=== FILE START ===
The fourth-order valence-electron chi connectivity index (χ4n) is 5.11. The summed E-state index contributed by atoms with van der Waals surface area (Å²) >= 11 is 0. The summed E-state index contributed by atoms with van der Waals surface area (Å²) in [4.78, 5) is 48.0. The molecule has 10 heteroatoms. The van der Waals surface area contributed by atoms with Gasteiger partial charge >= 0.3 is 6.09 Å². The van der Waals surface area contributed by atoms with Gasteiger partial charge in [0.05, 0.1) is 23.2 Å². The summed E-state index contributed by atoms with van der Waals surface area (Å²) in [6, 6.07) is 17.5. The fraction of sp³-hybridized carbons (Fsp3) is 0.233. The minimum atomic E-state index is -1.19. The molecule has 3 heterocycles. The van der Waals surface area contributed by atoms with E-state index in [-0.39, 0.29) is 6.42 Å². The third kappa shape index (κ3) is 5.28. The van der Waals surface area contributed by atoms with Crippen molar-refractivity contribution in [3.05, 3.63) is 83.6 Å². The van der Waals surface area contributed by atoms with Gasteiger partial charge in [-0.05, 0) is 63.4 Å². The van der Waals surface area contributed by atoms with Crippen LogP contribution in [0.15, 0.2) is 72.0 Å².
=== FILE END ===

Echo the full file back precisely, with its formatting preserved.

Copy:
The fourth-order valence-electron chi connectivity index (χ4n) is 5.11. The summed E-state index contributed by atoms with van der Waals surface area (Å²) >= 11 is 0. The summed E-state index contributed by atoms with van der Waals surface area (Å²) in [4.78, 5) is 48.0. The molecule has 10 heteroatoms. The van der Waals surface area contributed by atoms with Gasteiger partial charge >= 0.3 is 6.09 Å². The van der Waals surface area contributed by atoms with Gasteiger partial charge in [0.05, 0.1) is 23.2 Å². The summed E-state index contributed by atoms with van der Waals surface area (Å²) in [6, 6.07) is 17.5. The fraction of sp³-hybridized carbons (Fsp3) is 0.233. The minimum atomic E-state index is -1.19. The molecule has 3 heterocycles. The van der Waals surface area contributed by atoms with E-state index in [-0.39, 0.29) is 6.42 Å². The third kappa shape index (κ3) is 5.28. The van der Waals surface area contributed by atoms with Crippen molar-refractivity contribution in [3.05, 3.63) is 83.6 Å². The van der Waals surface area contributed by atoms with Gasteiger partial charge in [-0.05, 0) is 63.4 Å². The van der Waals surface area contributed by atoms with Crippen LogP contribution in [0.15, 0.2) is 72.0 Å².